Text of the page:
Arthur Saginian | Why People Take Drugs

Letters to the Editor
Letters to the Editor
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I just finished reading Jonathan Kraut’s article (June 8) where he proposes a “real solution” to our drug crisis. Mr. Kraut’s delivery reminded me very much of the late Harry J. Anslinger, who served as the first commissioner of the U.S. Treasury Department’s Federal Bureau of Narcotics during the presidencies of Hoover, Roosevelt, Truman, Eisenhower and Kennedy. He was a supporter of Prohibition, and of the criminalization of drugs, and spearheaded anti-drug policy campaigns. Anslinger was a fanatic and a zealot when it came to narcotics — a fascist by any measure, and quite mad in my own estimation. Something set him off during his impressionable years. Read his life story for that.

The only reason drugs are illegal and we consider their use criminal is because we have written laws to that effect. Change the laws and you change the judgment, and Mr. Kraut is profoundly judgmental. 

Back to the article, Kraut goes after state Sen. Scott Wiener of San Francisco and Senate Bill 519, calling him naive and his logic twisted. Talk about the pot calling the kettle black. I could say the same for Kraut. He comes across with bold bullets saying “just do this” and “just do that” if we really want end illegal drug use. Tossing the medieval judgment aside, has Mr. Kraut even ventured to find out why people take drugs in the first place? People take drugs to enter into an altered state of reality, to numb the pain, or to simply kill the boredom. Can you grasp such a concept, Mr. Kraut? Well, can you, or would that be just a bit too far beyond the boundaries of the cramped little box in which you reside? Now you’re seeing where I can get as passionate and zealous as people like Mr. Kraut.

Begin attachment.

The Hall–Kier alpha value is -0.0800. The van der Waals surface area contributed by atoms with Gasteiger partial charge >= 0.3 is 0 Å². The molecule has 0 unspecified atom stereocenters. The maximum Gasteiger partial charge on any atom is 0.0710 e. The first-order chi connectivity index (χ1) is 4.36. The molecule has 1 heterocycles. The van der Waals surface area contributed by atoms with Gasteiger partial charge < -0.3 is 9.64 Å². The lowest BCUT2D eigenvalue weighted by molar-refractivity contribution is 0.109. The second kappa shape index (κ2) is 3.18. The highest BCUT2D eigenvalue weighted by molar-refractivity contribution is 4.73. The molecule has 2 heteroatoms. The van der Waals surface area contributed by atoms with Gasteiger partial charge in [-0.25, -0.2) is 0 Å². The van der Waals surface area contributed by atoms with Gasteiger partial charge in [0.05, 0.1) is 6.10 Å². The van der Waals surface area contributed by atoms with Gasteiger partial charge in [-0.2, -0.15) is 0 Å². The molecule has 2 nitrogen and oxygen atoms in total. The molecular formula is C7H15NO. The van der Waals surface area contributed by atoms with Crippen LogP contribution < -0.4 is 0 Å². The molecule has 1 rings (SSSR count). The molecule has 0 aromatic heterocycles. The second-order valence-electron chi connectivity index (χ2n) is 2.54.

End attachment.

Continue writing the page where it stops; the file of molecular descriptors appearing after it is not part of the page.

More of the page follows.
I suggest everyone read the book “Chasing The Scream,” by Johann Hari. The need to reach an altered state of reality will not go away until we can create a real reality that is pleasant enough to be endured and enjoyed every…single…day. And this world is not it.

Arthur Saginian
Santa Clarita

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